Press Releases


August 18, 2010

WRHA investigating E. coli outbreak

Alerting public to risk of secondary contamination

The Winnipeg Regional Health Authority is alerting the public to a recent
outbreak of a virulent strain of E. coli that occurred in the first two weeks of August 2010. Fifteen suspected and one confirmed case have presented to Emergency Departments between August 1 and 16. Previous to the outbreak, there had been only 9 cases in Winnipeg since January.

The majority of the cases are associated with food eaten at the Russian Pavilion during the first week of August.

Although the pavilion is now closed, the Winnipeg Regional Health Authority is cautioning the public about the risk of secondary spread. In order to reduce this risk, the health region is reminding the public to always wash their hands carefully with soap after going to the bathroom, after changing soiled diapers and before preparing any meals. As well, anyone suffering from diarrhea should avoid swimming in public pools or lakes, sharing baths with others, and preparing food for others.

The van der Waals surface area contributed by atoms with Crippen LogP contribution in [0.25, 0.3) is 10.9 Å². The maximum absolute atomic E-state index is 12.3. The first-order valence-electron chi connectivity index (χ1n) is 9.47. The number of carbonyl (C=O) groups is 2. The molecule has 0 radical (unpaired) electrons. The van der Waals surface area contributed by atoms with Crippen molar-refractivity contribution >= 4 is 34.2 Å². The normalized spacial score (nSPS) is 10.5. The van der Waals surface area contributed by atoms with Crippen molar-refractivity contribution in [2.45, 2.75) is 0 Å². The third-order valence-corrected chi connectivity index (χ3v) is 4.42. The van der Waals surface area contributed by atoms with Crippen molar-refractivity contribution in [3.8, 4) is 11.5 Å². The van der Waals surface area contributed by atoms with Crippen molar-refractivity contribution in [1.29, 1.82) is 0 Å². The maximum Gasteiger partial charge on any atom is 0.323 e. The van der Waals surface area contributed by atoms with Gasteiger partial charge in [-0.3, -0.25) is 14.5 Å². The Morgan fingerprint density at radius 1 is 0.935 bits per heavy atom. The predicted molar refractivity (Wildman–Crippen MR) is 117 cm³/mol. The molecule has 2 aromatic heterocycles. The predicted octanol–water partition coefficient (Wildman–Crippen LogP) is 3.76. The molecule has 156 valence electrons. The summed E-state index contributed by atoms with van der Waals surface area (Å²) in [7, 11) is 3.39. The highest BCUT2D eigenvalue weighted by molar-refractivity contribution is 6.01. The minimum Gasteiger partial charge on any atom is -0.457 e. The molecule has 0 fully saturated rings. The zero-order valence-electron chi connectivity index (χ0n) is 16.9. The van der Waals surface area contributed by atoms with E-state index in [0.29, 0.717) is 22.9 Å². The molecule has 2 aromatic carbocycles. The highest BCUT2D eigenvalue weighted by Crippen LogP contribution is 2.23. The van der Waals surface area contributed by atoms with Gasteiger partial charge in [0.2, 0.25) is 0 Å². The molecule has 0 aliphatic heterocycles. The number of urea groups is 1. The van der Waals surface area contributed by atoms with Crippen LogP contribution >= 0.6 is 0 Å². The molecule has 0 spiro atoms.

Also, people should not go to work until diarrhea resolves, especially those who work with young children, handle food or provide health or personal services to others. Children with diarrhea should not attend daycare or camps.

The region is continuing to investigate the outbreak in order to determine the exact source of the outbreak.

"Ongoing monitoring will continue for the next couple of weeks to identify any ongoing spread that may require additional control measures," says Dr. Pierre Plourde, WRHA Medical Officer of Health.

Russian Pavilion organizers are working with the Winnipeg Health Region to ensure that no further transmission occurs.

The most common sources of E. coli infection are raw meat products, especially ground beef. Dr. Plourde said it is important the public remember to ensure proper handling of raw meat products, especially ground beef both in home and public kitchens, including:

  • Washing hands after handling raw meat products, especially before handling other food items such as lettuce, hamburger buns, etc., which could become contaminated by unwashed hands.

  • Ensuring any surfaces (plates, platters, countertops, utensils) that have come into contact with raw meat products do not come into contact with cooked meat unless thoroughly washed;

  • Thoroughly cleaning dish cloths after handling raw meat products or wiping counters; and

  • Cooking all ground beef to an internal temperature of 71 degrees Celsius.

In addition, Dr. Plourde recommends that when eating in public venues, consumers may want to observe hygiene practices in kitchen workers, especially availability and frequency of hand washing.

For information, contact:

Kathryn McBurney
Media Relations
Winnipeg Regional Health Authority
926-7868
782-2898 (c)

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